jonathan stone's blog

. . . posts on faith and life

the church that just won’t die

There are few things more fundamentally Christian than facing death, both physically and metaphorically. Jesus spoke of his death as necessary in order to bear fruit; “”Truly, truly, I say to you, unless a grain of wheat falls into the earth and dies, it remains alone; but if it dies, it bears much fruit” (John 12:24). The Apostle Paul spoke of his ministry as something that required him to ‘die daily’ (1 Cor 15:31). Dietrich Bonhoeffer said, “When Jesus calls us, he bids us come and die.” The list goes on.

Certainly each of us should challenge ourselves individually with this spiritual discipline of death. However, what is on my mind at the moment is this question: Why are we (that is, the church) so afraid of OUR death? Death is a gift (as Derrida noted). Death bears fruit (as Jesus noted). Death is our calling (as Bonhoeffer noted). When we sense Jesus calling us to die we should understand that as an opportunity to more fully become who we are called to be. Why would we try to run from it?

In recent years it seems that the church in Western culture has been facing its death. It would also seem that the response of the church has been anything but Christian. Our attempts to revamp ourselves is an ironic stumbling block, as it hinders our ability to find life after death. The prophet Isaiah once said, “You are wearied in the length of your way; Yet you did not say, ‘It is hopeless.’ You have found the life of your hand; Therefore you were not grieved” (Is. 57:10). We could say it this way: You are exhausted from all of your strategies, but you will not give up and die. Therefore you continue in your own strength, and do not see this as a problem.

If we are called to die I wonder what a collective death would look like? And I dare to dream what our life after our death would look like too!

7 comments on “the church that just won’t die

  1. Dennis J. Adams
    April 28, 2008

    Death is a responsible action that must come for life to be performed on earth or eternally. The Church has no immunity to to this. The capture of all this is that the Church is supposed to be a life giving force that has attributes and characteristics that perform death daily as life is performed through disciples giving it (life) up for Jesus. Paul was really cool in this statement:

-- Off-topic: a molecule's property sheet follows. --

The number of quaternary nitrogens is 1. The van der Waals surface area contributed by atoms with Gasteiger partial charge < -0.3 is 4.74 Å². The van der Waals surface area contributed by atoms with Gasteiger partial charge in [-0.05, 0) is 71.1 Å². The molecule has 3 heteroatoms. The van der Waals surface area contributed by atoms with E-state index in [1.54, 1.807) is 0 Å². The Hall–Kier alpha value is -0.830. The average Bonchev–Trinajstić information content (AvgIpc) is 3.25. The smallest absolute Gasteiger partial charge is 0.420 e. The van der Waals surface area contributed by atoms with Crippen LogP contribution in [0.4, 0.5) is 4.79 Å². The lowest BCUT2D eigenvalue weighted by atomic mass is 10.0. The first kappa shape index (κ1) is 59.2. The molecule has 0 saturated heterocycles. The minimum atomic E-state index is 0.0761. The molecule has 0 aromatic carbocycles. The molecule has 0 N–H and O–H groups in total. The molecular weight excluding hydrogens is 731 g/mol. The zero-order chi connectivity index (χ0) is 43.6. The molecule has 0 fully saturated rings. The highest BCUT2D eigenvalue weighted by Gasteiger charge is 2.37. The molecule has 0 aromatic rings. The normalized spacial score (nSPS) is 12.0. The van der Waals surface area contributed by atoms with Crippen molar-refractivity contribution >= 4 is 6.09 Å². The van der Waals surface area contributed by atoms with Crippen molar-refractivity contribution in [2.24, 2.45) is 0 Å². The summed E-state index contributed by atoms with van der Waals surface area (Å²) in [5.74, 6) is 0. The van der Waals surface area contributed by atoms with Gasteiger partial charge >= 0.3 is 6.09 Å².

“I have been crucified with Christ; it is no longer I who live, but Christ lives in me; and the life which I now live in the flesh I live by faith in the Son of God, who loved me and gave Himself for me.” (Galatians 2:20, NKJV)

    My response is simply applied to the fact that we are already dead, but we refuse to perform like it!

    Paul even stated two other really cool and appropriate statements:

    “being confident of this very thing, that He who has begun a good work in you will complete it until the day of Jesus Christ;” (Philippians 1:6, NKJV)

    “For this reason I also suffer these things; nevertheless I am not ashamed, for I know whom I have believed and am persuaded that He is able to keep what I have committed to Him until that Day.” (2 Timothy 1:12, NKJV)

    We are living dead people who live a life of faith and God has promised to perform “on stage” in us. He is also able to keep us until the day of the “final” death of His bride on earth.

    It is appointed unto man to die then the judgment. Heb 9:27

    The “key” to death as we understand it causes us to embrace change as a substitute for death. Truly we have died if we really are the “Church” but we are really weary of trying to keep it a secret. I am glad that I died and the new man has been born into His spiritual arena. Because I am really enjoying being dead, for it is the greatest life I am living now!